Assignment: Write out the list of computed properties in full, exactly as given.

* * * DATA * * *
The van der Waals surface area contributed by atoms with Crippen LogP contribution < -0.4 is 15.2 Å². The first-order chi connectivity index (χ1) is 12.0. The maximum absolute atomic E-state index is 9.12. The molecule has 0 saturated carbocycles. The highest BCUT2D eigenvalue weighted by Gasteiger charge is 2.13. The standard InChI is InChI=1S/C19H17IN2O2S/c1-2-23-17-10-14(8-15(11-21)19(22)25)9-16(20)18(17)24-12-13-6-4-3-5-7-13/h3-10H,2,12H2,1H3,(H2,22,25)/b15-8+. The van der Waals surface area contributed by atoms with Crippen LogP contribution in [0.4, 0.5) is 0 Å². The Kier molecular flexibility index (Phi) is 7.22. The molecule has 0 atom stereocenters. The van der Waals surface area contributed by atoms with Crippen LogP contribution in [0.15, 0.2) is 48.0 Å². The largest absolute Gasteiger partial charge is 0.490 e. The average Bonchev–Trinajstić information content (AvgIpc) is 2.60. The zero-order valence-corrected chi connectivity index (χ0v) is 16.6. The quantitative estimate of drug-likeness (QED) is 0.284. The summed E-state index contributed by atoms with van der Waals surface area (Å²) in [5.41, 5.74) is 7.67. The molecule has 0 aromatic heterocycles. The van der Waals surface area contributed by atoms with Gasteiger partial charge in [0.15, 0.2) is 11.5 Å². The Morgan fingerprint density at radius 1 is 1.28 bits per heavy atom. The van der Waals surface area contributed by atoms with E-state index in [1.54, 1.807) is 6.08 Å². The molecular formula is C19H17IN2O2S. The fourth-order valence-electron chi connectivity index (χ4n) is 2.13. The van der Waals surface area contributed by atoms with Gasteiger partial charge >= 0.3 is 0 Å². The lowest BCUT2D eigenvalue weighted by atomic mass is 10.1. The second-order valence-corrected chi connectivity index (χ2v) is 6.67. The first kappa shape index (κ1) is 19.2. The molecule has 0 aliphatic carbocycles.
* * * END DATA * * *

The van der Waals surface area contributed by atoms with Crippen LogP contribution < -0.4 is 15.2 Å². The first-order chi connectivity index (χ1) is 12.0. The maximum absolute atomic E-state index is 9.12. The molecule has 0 saturated carbocycles. The highest BCUT2D eigenvalue weighted by Gasteiger charge is 2.13. The standard InChI is InChI=1S/C19H17IN2O2S/c1-2-23-17-10-14(8-15(11-21)19(22)25)9-16(20)18(17)24-12-13-6-4-3-5-7-13/h3-10H,2,12H2,1H3,(H2,22,25)/b15-8+. The van der Waals surface area contributed by atoms with Crippen LogP contribution in [0.4, 0.5) is 0 Å². The Kier molecular flexibility index (Phi) is 7.22. The molecule has 0 atom stereocenters. The van der Waals surface area contributed by atoms with Crippen LogP contribution in [0.15, 0.2) is 48.0 Å². The largest absolute Gasteiger partial charge is 0.490 e. The average Bonchev–Trinajstić information content (AvgIpc) is 2.60. The zero-order valence-corrected chi connectivity index (χ0v) is 16.6. The quantitative estimate of drug-likeness (QED) is 0.284. The summed E-state index contributed by atoms with van der Waals surface area (Å²) in [5.41, 5.74) is 7.67. The molecule has 0 aromatic heterocycles. The van der Waals surface area contributed by atoms with Gasteiger partial charge in [0.15, 0.2) is 11.5 Å². The Morgan fingerprint density at radius 1 is 1.28 bits per heavy atom. The van der Waals surface area contributed by atoms with E-state index in [1.54, 1.807) is 6.08 Å². The molecular formula is C19H17IN2O2S. The fourth-order valence-electron chi connectivity index (χ4n) is 2.13. The van der Waals surface area contributed by atoms with Gasteiger partial charge >= 0.3 is 0 Å². The lowest BCUT2D eigenvalue weighted by atomic mass is 10.1. The second-order valence-corrected chi connectivity index (χ2v) is 6.67. The first kappa shape index (κ1) is 19.2. The molecule has 0 aliphatic carbocycles.